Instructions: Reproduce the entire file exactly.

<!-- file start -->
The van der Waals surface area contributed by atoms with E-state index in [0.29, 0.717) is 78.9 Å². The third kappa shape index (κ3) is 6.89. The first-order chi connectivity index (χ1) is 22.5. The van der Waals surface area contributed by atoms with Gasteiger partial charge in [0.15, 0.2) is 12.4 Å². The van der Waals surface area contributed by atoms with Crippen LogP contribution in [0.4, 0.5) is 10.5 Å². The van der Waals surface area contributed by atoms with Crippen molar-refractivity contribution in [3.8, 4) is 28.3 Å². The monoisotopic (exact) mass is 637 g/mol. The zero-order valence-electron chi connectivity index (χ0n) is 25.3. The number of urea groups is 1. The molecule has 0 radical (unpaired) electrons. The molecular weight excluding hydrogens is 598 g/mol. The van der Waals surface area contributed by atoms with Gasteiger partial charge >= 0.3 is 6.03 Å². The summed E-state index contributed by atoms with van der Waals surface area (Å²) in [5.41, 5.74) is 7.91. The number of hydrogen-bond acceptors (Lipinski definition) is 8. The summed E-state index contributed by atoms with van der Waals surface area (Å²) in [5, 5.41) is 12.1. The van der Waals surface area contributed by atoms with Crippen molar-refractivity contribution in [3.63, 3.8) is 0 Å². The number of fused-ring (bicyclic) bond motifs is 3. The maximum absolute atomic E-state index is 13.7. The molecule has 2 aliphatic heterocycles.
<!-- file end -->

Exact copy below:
The van der Waals surface area contributed by atoms with E-state index in [0.29, 0.717) is 78.9 Å². The third kappa shape index (κ3) is 6.89. The first-order chi connectivity index (χ1) is 22.5. The van der Waals surface area contributed by atoms with Gasteiger partial charge in [0.15, 0.2) is 12.4 Å². The van der Waals surface area contributed by atoms with Crippen LogP contribution in [0.4, 0.5) is 10.5 Å². The van der Waals surface area contributed by atoms with Crippen molar-refractivity contribution in [3.8, 4) is 28.3 Å². The monoisotopic (exact) mass is 637 g/mol. The zero-order valence-electron chi connectivity index (χ0n) is 25.3. The number of urea groups is 1. The molecule has 0 radical (unpaired) electrons. The molecular weight excluding hydrogens is 598 g/mol. The van der Waals surface area contributed by atoms with Gasteiger partial charge >= 0.3 is 6.03 Å². The summed E-state index contributed by atoms with van der Waals surface area (Å²) in [5.41, 5.74) is 7.91. The number of hydrogen-bond acceptors (Lipinski definition) is 8. The summed E-state index contributed by atoms with van der Waals surface area (Å²) in [5, 5.41) is 12.1. The van der Waals surface area contributed by atoms with Crippen molar-refractivity contribution in [3.63, 3.8) is 0 Å². The number of fused-ring (bicyclic) bond motifs is 3. The maximum absolute atomic E-state index is 13.7. The molecule has 2 aliphatic heterocycles.